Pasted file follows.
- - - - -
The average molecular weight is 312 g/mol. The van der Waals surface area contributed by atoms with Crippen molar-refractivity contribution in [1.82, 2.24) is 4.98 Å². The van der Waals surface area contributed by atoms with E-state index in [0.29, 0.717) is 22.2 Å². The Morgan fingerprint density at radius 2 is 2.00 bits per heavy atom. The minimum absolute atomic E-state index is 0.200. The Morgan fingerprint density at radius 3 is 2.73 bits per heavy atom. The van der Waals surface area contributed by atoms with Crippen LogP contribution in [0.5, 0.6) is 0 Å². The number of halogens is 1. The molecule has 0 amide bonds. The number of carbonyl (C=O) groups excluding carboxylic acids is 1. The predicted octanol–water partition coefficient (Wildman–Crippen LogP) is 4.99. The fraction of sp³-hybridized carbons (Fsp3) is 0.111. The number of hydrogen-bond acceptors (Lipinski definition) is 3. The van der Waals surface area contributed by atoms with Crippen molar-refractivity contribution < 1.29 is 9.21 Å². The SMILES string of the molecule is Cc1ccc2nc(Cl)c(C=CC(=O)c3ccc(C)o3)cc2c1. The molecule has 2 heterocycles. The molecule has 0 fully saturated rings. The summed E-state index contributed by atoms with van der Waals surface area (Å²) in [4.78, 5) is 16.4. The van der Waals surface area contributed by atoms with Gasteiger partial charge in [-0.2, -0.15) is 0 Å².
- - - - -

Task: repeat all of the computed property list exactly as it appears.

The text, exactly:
The average molecular weight is 312 g/mol. The van der Waals surface area contributed by atoms with Crippen molar-refractivity contribution in [1.82, 2.24) is 4.98 Å². The van der Waals surface area contributed by atoms with E-state index in [0.29, 0.717) is 22.2 Å². The Morgan fingerprint density at radius 2 is 2.00 bits per heavy atom. The minimum absolute atomic E-state index is 0.200. The Morgan fingerprint density at radius 3 is 2.73 bits per heavy atom. The van der Waals surface area contributed by atoms with Crippen LogP contribution in [0.5, 0.6) is 0 Å². The number of halogens is 1. The molecule has 0 amide bonds. The number of carbonyl (C=O) groups excluding carboxylic acids is 1. The predicted octanol–water partition coefficient (Wildman–Crippen LogP) is 4.99. The fraction of sp³-hybridized carbons (Fsp3) is 0.111. The number of hydrogen-bond acceptors (Lipinski definition) is 3. The van der Waals surface area contributed by atoms with Crippen molar-refractivity contribution < 1.29 is 9.21 Å². The SMILES string of the molecule is Cc1ccc2nc(Cl)c(C=CC(=O)c3ccc(C)o3)cc2c1. The molecule has 2 heterocycles. The molecule has 0 fully saturated rings. The summed E-state index contributed by atoms with van der Waals surface area (Å²) in [4.78, 5) is 16.4. The van der Waals surface area contributed by atoms with Gasteiger partial charge in [-0.2, -0.15) is 0 Å².